Next I also want the LED's arrays to fade in and out, would this be possible with low resources (I dont want to spend 20$ on a capacitor) I havsee LED fading cuircuts but I Dontsee how to implement them with mass amounts of LED's


P.S: If all the Arrays of LED's are on, that draws Almost 2Amps, the adapter can support up to 2.5A I believe, but is that a safe amount to be drawing when A) it is being used in conjuction with the Arduino and B) The LED's are going to be mounted in plastic of plexiglass, yet the Curcuitry will be inside a wood table, will any of it burn?
Oh and sorry about posting the pic incomplete, It was late and I did not have enough time to make it detailed

P.P.S: Any spelling mistakes are made because the reply box was buggig out on my coputr at school, and the keyboard has to b pressed hard so some  keys arnt working right

Grumpy_Mike

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Ok, I looked at charlieplxing, but I dont see how that will help me, I am drawing 0.32Amps for each LED Matrix,

The point about a matrix is that you don't have all the LEDs on at the same time, you multiplex them so fast they look like they are on at the same time.
Otherwise you need drivers to provide the current both sourcing and sinking. This will allow you to control a whole row at a time.
You can not have full none multiplexed controll of each LED in a matrix. Tha act of wiring them up in a matrix means you have to multiplex them.


Quote
Ok, I looked at charlieplxing, but I dont see how that will help me, I am drawing 0.32Amps for each LED Matrix,

The point about a matrix is that you don't have all the LEDs on at the same time, you multiplex them so fast they look like they are on at the same time.
Otherwise you need drivers to provide the current both sourcing and sinking. This will allow you to control a whole row at a time.
You can not have full none multiplexed controll of each LED in a matrix. Tha act of wiring them up in a matrix means you have to multiplex them.


Ohhh I understand what you are getting at now, so I have decided to go with making it a multiplexed matrix, as this will allow me to have full control over the project. I have changed my LED use down to 54 LED's instead of 96 as I dont want to use all the pins on the arduino. I have created a sketch up of how it would look cuircut wise in a program called yenka. In the sketchup instead of pins from the arduino I used switches to test how it would work following this: http://www.youtube.com/watch?v=-1UPPHjR0vk (Part 1 and 2). The only confusion I am having now is why are the transistors turning on even when there is no current flowing from the collector, I set it up so you turn on 3 Pins and it flows, but then I have random LED's turning on with no connection...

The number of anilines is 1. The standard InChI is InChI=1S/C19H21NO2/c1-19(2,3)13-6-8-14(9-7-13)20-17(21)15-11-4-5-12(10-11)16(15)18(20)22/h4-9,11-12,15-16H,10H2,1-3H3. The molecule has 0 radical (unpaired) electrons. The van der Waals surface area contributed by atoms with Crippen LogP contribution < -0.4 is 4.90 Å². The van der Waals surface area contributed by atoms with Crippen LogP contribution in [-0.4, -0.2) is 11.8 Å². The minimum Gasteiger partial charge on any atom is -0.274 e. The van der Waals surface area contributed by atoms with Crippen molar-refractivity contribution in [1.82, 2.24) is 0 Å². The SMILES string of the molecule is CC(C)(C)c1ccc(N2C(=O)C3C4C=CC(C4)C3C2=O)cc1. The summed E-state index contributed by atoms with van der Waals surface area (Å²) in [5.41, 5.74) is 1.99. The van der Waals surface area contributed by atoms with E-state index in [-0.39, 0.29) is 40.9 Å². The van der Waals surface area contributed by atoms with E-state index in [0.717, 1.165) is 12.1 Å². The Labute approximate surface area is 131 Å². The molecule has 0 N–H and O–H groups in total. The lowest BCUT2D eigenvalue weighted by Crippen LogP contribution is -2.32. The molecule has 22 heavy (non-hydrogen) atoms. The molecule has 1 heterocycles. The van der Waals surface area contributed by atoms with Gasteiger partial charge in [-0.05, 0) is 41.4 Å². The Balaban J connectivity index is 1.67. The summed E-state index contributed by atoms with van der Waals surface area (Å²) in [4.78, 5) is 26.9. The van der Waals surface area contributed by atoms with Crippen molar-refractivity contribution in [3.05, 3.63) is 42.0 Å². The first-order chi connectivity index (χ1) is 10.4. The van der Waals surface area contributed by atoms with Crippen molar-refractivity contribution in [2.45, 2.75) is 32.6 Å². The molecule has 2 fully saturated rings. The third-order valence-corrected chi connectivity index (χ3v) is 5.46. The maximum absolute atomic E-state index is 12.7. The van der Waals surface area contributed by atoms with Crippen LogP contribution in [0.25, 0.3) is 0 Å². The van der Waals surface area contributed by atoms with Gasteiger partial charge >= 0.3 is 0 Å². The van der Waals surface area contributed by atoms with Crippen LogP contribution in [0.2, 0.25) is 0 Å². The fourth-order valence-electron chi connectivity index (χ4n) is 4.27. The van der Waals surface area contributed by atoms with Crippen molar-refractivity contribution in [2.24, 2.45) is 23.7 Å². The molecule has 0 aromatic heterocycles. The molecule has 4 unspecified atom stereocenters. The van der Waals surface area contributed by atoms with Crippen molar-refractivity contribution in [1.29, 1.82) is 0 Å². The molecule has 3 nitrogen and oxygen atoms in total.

P.S: Im using NPN Transistors

I also need to figure out how to fade the LEDs Off and on, I dont see how in the way I set up multiplexing, as the LED's are constantly flashing on and off.

Anyway here is the pic (NOT COMPLETE PICTURE DO NOT USE):
Before Switches Go On:

After Switches Go On:


According to the video only the first switch should go on...

Grumpy_Mike

You need control for each column and row. That circuit is working as expected.
The three LEDs will turn on because there is a path for the current to flow down. This is because you are turning on three transistors with the same signal.

But i havent hooked up the two transistors for any current to flow through them, its flowing through the base, not the collector??

Grumpy_Mike

The base emitter junction of a transistor is just like a diode, it will conduct current. This will flow from the base through the emitter and out of the emitter and through the LED.
If you labeled the transistors in that diagram perhaps we could talk specifics.
The three LEDs shown as on, are on because 5V is being applied through a resistor through the base / emitter junction to all three LEDs. Why should they not be on?

This is a good place to read up how transistors work.
http://www.kpsec.freeuk.com/trancirc.htm


The base emitter junction of a transistor is just like a diode, it will conduct current. This will flow from the base through the emitter and out of the emitter and through the LED.
If you labeled the transistors in that diagram perhaps we could talk specifics.
The three LEDs shown as on, are on because 5V is being applied through a resistor through the base / emitter junction to all three LEDs. Why should they not be on?

This is a good place to read up how transistors work.
http://www.kpsec.freeuk.com/trancirc.htm


Ohh I understand now, so the current still flows through the base on NPN transistors, thats why they are turning on, so now all I need to do now is work out how much power the transistor needs to work but not enough to flow and power the LED's. I guess if I can I will use these: http://jaycar.com.au/productView.asp?ID=ZT2154&form=CAT2&SUBCATID=973#1 and use a 2.4k resistor between the base and the Arduino Pin so it doesnt have enough power to turn on the LED's without the collecter also being on

I thank you sooo Much for your hlp Grumpy Mike you truly are very helpful, Thankyou :D :D :D :D :D :D :D

Grumpy_Mike

Remember that the lLED will always be powered if there is any current flowing through it. The way to make sure it is truly off is not to provide it with enough voltage to exceed it's turn on voltage.


Remember that the lLED will always be powered if there is any current flowing through it. The way to make sure it is truly off is not to provide it with enough voltage to exceed it's turn on voltage.


I think I know what you mean :)

I fixed the cuircuit, its still not complete as it needs the 90 Ohm resistors to be attached to each LED individually or it will get too hot I have been told, but its working in the way I want :) Thanks Again :D